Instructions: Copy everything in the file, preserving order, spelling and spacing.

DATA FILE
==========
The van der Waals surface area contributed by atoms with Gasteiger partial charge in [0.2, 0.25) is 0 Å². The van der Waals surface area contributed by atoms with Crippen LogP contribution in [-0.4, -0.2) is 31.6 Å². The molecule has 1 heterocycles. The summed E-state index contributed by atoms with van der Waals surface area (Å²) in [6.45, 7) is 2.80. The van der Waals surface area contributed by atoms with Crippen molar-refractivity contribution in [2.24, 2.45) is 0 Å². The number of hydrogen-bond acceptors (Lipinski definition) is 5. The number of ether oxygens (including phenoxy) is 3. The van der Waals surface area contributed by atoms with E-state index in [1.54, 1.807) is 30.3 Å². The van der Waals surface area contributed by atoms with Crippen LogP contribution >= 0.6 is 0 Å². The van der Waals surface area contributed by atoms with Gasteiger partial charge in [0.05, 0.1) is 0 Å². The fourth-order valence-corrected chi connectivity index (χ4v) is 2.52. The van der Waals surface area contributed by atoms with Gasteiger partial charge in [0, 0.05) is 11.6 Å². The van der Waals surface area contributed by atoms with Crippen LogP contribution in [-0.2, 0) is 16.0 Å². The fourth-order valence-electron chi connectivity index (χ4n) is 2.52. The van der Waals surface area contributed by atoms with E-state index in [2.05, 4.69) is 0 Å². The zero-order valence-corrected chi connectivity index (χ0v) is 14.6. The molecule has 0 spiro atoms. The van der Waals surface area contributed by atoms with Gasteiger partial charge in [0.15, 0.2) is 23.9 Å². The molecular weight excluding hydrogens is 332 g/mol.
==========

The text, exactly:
The van der Waals surface area contributed by atoms with Gasteiger partial charge in [0.2, 0.25) is 0 Å². The van der Waals surface area contributed by atoms with Crippen LogP contribution in [-0.4, -0.2) is 31.6 Å². The molecule has 1 heterocycles. The summed E-state index contributed by atoms with van der Waals surface area (Å²) in [6.45, 7) is 2.80. The van der Waals surface area contributed by atoms with Crippen molar-refractivity contribution in [2.24, 2.45) is 0 Å². The number of hydrogen-bond acceptors (Lipinski definition) is 5. The number of ether oxygens (including phenoxy) is 3. The van der Waals surface area contributed by atoms with E-state index in [1.54, 1.807) is 30.3 Å². The van der Waals surface area contributed by atoms with Crippen LogP contribution >= 0.6 is 0 Å². The van der Waals surface area contributed by atoms with Gasteiger partial charge in [0.05, 0.1) is 0 Å². The fourth-order valence-corrected chi connectivity index (χ4v) is 2.52. The van der Waals surface area contributed by atoms with Gasteiger partial charge in [0, 0.05) is 11.6 Å². The van der Waals surface area contributed by atoms with Crippen LogP contribution in [-0.2, 0) is 16.0 Å². The fourth-order valence-electron chi connectivity index (χ4n) is 2.52. The van der Waals surface area contributed by atoms with E-state index in [2.05, 4.69) is 0 Å². The zero-order valence-corrected chi connectivity index (χ0v) is 14.6. The molecule has 0 spiro atoms. The van der Waals surface area contributed by atoms with Gasteiger partial charge in [0.15, 0.2) is 23.9 Å². The molecular weight excluding hydrogens is 332 g/mol.